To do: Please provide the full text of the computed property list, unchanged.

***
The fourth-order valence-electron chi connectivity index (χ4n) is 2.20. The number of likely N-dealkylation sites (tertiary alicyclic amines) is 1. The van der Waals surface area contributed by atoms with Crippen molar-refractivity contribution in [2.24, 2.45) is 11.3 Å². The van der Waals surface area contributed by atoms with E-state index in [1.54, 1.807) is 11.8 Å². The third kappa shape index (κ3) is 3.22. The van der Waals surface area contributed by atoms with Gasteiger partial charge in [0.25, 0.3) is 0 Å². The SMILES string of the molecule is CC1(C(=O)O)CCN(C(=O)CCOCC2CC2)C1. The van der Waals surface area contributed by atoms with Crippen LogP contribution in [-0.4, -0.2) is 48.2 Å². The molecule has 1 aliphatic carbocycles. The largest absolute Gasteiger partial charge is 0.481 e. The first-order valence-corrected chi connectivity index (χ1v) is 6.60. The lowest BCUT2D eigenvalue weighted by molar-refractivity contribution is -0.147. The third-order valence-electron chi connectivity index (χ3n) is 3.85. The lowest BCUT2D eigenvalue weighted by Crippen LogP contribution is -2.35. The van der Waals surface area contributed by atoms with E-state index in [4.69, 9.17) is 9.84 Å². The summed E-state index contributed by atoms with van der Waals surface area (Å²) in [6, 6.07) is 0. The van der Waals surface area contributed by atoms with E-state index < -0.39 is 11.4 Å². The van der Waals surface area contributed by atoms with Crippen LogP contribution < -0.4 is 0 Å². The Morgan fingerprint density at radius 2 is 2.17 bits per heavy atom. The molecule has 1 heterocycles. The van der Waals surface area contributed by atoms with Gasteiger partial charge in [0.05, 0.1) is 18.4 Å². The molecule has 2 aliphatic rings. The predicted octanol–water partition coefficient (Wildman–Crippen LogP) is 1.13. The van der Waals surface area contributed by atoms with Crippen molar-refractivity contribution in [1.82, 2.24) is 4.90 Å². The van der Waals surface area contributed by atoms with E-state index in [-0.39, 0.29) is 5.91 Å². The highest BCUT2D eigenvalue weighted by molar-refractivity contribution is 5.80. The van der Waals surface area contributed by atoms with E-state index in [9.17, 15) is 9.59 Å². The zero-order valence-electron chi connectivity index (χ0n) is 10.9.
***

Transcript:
The fourth-order valence-electron chi connectivity index (χ4n) is 2.20. The number of likely N-dealkylation sites (tertiary alicyclic amines) is 1. The van der Waals surface area contributed by atoms with Crippen molar-refractivity contribution in [2.24, 2.45) is 11.3 Å². The van der Waals surface area contributed by atoms with E-state index in [1.54, 1.807) is 11.8 Å². The third kappa shape index (κ3) is 3.22. The van der Waals surface area contributed by atoms with Gasteiger partial charge in [0.25, 0.3) is 0 Å². The SMILES string of the molecule is CC1(C(=O)O)CCN(C(=O)CCOCC2CC2)C1. The van der Waals surface area contributed by atoms with Crippen LogP contribution in [-0.4, -0.2) is 48.2 Å². The molecule has 1 aliphatic carbocycles. The largest absolute Gasteiger partial charge is 0.481 e. The first-order valence-corrected chi connectivity index (χ1v) is 6.60. The lowest BCUT2D eigenvalue weighted by molar-refractivity contribution is -0.147. The third-order valence-electron chi connectivity index (χ3n) is 3.85. The lowest BCUT2D eigenvalue weighted by Crippen LogP contribution is -2.35. The van der Waals surface area contributed by atoms with E-state index in [4.69, 9.17) is 9.84 Å². The summed E-state index contributed by atoms with van der Waals surface area (Å²) in [6, 6.07) is 0. The van der Waals surface area contributed by atoms with E-state index < -0.39 is 11.4 Å². The van der Waals surface area contributed by atoms with Crippen LogP contribution < -0.4 is 0 Å². The Morgan fingerprint density at radius 2 is 2.17 bits per heavy atom. The molecule has 1 heterocycles. The van der Waals surface area contributed by atoms with Gasteiger partial charge in [0.05, 0.1) is 18.4 Å². The molecule has 2 aliphatic rings. The predicted octanol–water partition coefficient (Wildman–Crippen LogP) is 1.13. The van der Waals surface area contributed by atoms with Crippen molar-refractivity contribution in [1.82, 2.24) is 4.90 Å². The van der Waals surface area contributed by atoms with E-state index in [-0.39, 0.29) is 5.91 Å². The highest BCUT2D eigenvalue weighted by molar-refractivity contribution is 5.80. The van der Waals surface area contributed by atoms with E-state index in [9.17, 15) is 9.59 Å². The zero-order valence-electron chi connectivity index (χ0n) is 10.9.